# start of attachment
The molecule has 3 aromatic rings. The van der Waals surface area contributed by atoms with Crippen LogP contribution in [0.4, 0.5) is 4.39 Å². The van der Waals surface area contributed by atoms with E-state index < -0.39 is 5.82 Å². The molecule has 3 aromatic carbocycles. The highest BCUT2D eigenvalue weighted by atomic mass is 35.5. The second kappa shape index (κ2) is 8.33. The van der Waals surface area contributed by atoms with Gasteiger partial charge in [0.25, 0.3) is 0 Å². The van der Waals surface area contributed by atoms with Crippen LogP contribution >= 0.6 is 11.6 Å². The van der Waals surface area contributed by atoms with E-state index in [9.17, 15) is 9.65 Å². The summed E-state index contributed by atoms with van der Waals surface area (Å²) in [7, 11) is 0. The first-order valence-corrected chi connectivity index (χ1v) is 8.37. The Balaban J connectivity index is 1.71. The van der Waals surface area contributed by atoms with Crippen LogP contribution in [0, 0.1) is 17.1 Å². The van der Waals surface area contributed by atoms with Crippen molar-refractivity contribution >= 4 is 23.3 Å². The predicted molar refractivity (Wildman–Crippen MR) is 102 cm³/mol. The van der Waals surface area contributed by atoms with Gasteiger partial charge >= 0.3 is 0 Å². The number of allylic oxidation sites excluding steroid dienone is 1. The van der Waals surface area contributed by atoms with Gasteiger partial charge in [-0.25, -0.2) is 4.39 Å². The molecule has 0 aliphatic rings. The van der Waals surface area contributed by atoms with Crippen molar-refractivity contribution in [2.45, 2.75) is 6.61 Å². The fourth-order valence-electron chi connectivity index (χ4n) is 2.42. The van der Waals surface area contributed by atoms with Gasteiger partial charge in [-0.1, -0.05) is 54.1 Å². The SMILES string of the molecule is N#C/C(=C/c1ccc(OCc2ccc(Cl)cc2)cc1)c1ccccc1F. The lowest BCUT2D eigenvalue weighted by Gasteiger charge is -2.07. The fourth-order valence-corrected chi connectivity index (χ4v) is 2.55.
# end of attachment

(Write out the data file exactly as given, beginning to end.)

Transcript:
The molecule has 3 aromatic rings. The van der Waals surface area contributed by atoms with Crippen LogP contribution in [0.4, 0.5) is 4.39 Å². The van der Waals surface area contributed by atoms with E-state index < -0.39 is 5.82 Å². The molecule has 3 aromatic carbocycles. The highest BCUT2D eigenvalue weighted by atomic mass is 35.5. The second kappa shape index (κ2) is 8.33. The van der Waals surface area contributed by atoms with Gasteiger partial charge in [0.25, 0.3) is 0 Å². The van der Waals surface area contributed by atoms with Crippen LogP contribution >= 0.6 is 11.6 Å². The van der Waals surface area contributed by atoms with E-state index in [9.17, 15) is 9.65 Å². The summed E-state index contributed by atoms with van der Waals surface area (Å²) in [7, 11) is 0. The first-order valence-corrected chi connectivity index (χ1v) is 8.37. The Balaban J connectivity index is 1.71. The van der Waals surface area contributed by atoms with Crippen LogP contribution in [0, 0.1) is 17.1 Å². The van der Waals surface area contributed by atoms with Crippen molar-refractivity contribution >= 4 is 23.3 Å². The predicted molar refractivity (Wildman–Crippen MR) is 102 cm³/mol. The van der Waals surface area contributed by atoms with Gasteiger partial charge >= 0.3 is 0 Å². The number of allylic oxidation sites excluding steroid dienone is 1. The van der Waals surface area contributed by atoms with Gasteiger partial charge in [-0.25, -0.2) is 4.39 Å². The molecule has 0 aliphatic rings. The van der Waals surface area contributed by atoms with Crippen molar-refractivity contribution in [2.45, 2.75) is 6.61 Å². The fourth-order valence-electron chi connectivity index (χ4n) is 2.42. The van der Waals surface area contributed by atoms with Gasteiger partial charge in [-0.1, -0.05) is 54.1 Å². The SMILES string of the molecule is N#C/C(=C/c1ccc(OCc2ccc(Cl)cc2)cc1)c1ccccc1F. The lowest BCUT2D eigenvalue weighted by Gasteiger charge is -2.07. The fourth-order valence-corrected chi connectivity index (χ4v) is 2.55.